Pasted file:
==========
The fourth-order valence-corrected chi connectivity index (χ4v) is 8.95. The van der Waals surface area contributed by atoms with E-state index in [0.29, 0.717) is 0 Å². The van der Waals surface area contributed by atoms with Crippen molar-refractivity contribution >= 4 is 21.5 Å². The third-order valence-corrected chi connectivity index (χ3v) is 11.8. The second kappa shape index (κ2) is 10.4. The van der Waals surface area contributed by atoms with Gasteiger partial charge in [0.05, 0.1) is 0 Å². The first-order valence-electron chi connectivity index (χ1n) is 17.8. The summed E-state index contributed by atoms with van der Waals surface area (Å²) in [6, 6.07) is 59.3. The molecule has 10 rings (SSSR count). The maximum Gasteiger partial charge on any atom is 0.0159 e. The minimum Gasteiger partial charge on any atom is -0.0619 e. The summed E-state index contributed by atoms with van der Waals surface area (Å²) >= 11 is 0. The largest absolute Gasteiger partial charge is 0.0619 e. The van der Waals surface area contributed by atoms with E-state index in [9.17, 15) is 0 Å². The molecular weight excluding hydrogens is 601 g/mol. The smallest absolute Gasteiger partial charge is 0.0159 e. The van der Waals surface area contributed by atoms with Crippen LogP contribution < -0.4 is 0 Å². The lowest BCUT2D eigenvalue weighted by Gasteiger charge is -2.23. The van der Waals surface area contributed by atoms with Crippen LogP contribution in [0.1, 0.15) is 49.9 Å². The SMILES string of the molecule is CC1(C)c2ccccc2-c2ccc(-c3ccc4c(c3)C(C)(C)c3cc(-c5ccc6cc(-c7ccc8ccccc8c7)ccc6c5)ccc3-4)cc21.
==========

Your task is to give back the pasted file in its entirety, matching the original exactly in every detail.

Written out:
The fourth-order valence-corrected chi connectivity index (χ4v) is 8.95. The van der Waals surface area contributed by atoms with E-state index in [0.29, 0.717) is 0 Å². The van der Waals surface area contributed by atoms with Crippen molar-refractivity contribution >= 4 is 21.5 Å². The third-order valence-corrected chi connectivity index (χ3v) is 11.8. The second kappa shape index (κ2) is 10.4. The van der Waals surface area contributed by atoms with Gasteiger partial charge in [0.05, 0.1) is 0 Å². The first-order valence-electron chi connectivity index (χ1n) is 17.8. The summed E-state index contributed by atoms with van der Waals surface area (Å²) in [6, 6.07) is 59.3. The molecule has 10 rings (SSSR count). The maximum Gasteiger partial charge on any atom is 0.0159 e. The minimum Gasteiger partial charge on any atom is -0.0619 e. The summed E-state index contributed by atoms with van der Waals surface area (Å²) >= 11 is 0. The largest absolute Gasteiger partial charge is 0.0619 e. The van der Waals surface area contributed by atoms with E-state index in [9.17, 15) is 0 Å². The molecular weight excluding hydrogens is 601 g/mol. The smallest absolute Gasteiger partial charge is 0.0159 e. The van der Waals surface area contributed by atoms with Crippen LogP contribution < -0.4 is 0 Å². The lowest BCUT2D eigenvalue weighted by Gasteiger charge is -2.23. The van der Waals surface area contributed by atoms with Crippen LogP contribution in [0.1, 0.15) is 49.9 Å². The SMILES string of the molecule is CC1(C)c2ccccc2-c2ccc(-c3ccc4c(c3)C(C)(C)c3cc(-c5ccc6cc(-c7ccc8ccccc8c7)ccc6c5)ccc3-4)cc21.